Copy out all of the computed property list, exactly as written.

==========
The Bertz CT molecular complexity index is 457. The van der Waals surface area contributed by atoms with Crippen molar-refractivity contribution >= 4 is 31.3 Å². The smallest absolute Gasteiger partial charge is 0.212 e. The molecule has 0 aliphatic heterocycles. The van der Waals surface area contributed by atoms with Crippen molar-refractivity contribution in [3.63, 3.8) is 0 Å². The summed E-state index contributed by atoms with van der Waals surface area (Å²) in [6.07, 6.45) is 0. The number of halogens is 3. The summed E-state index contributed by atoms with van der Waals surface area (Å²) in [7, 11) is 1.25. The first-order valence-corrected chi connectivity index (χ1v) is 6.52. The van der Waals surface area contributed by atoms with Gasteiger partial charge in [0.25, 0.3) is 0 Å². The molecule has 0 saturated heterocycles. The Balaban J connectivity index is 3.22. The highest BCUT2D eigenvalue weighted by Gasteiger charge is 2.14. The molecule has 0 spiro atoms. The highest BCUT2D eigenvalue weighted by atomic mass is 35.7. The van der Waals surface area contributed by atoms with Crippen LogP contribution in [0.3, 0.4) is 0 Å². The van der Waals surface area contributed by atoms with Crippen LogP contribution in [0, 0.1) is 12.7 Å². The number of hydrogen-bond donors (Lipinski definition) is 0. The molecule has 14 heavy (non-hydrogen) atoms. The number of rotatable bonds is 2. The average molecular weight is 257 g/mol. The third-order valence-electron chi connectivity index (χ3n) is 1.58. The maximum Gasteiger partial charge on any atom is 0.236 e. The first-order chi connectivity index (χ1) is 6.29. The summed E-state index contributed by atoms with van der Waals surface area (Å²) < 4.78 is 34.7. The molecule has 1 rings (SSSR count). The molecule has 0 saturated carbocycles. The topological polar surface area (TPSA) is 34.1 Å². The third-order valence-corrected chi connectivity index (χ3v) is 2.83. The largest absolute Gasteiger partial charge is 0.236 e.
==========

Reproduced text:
The Bertz CT molecular complexity index is 457. The van der Waals surface area contributed by atoms with Crippen molar-refractivity contribution >= 4 is 31.3 Å². The smallest absolute Gasteiger partial charge is 0.212 e. The molecule has 0 aliphatic heterocycles. The van der Waals surface area contributed by atoms with Crippen molar-refractivity contribution in [3.63, 3.8) is 0 Å². The summed E-state index contributed by atoms with van der Waals surface area (Å²) in [6.07, 6.45) is 0. The number of halogens is 3. The summed E-state index contributed by atoms with van der Waals surface area (Å²) in [7, 11) is 1.25. The first-order valence-corrected chi connectivity index (χ1v) is 6.52. The van der Waals surface area contributed by atoms with Gasteiger partial charge in [0.25, 0.3) is 0 Å². The molecule has 0 saturated heterocycles. The Balaban J connectivity index is 3.22. The highest BCUT2D eigenvalue weighted by Gasteiger charge is 2.14. The molecule has 0 spiro atoms. The highest BCUT2D eigenvalue weighted by atomic mass is 35.7. The van der Waals surface area contributed by atoms with Crippen LogP contribution in [0.3, 0.4) is 0 Å². The van der Waals surface area contributed by atoms with Crippen LogP contribution in [0, 0.1) is 12.7 Å². The number of hydrogen-bond donors (Lipinski definition) is 0. The molecule has 14 heavy (non-hydrogen) atoms. The number of rotatable bonds is 2. The average molecular weight is 257 g/mol. The third-order valence-electron chi connectivity index (χ3n) is 1.58. The maximum Gasteiger partial charge on any atom is 0.236 e. The first-order chi connectivity index (χ1) is 6.29. The summed E-state index contributed by atoms with van der Waals surface area (Å²) < 4.78 is 34.7. The molecule has 1 rings (SSSR count). The molecule has 0 saturated carbocycles. The topological polar surface area (TPSA) is 34.1 Å². The third-order valence-corrected chi connectivity index (χ3v) is 2.83. The largest absolute Gasteiger partial charge is 0.236 e.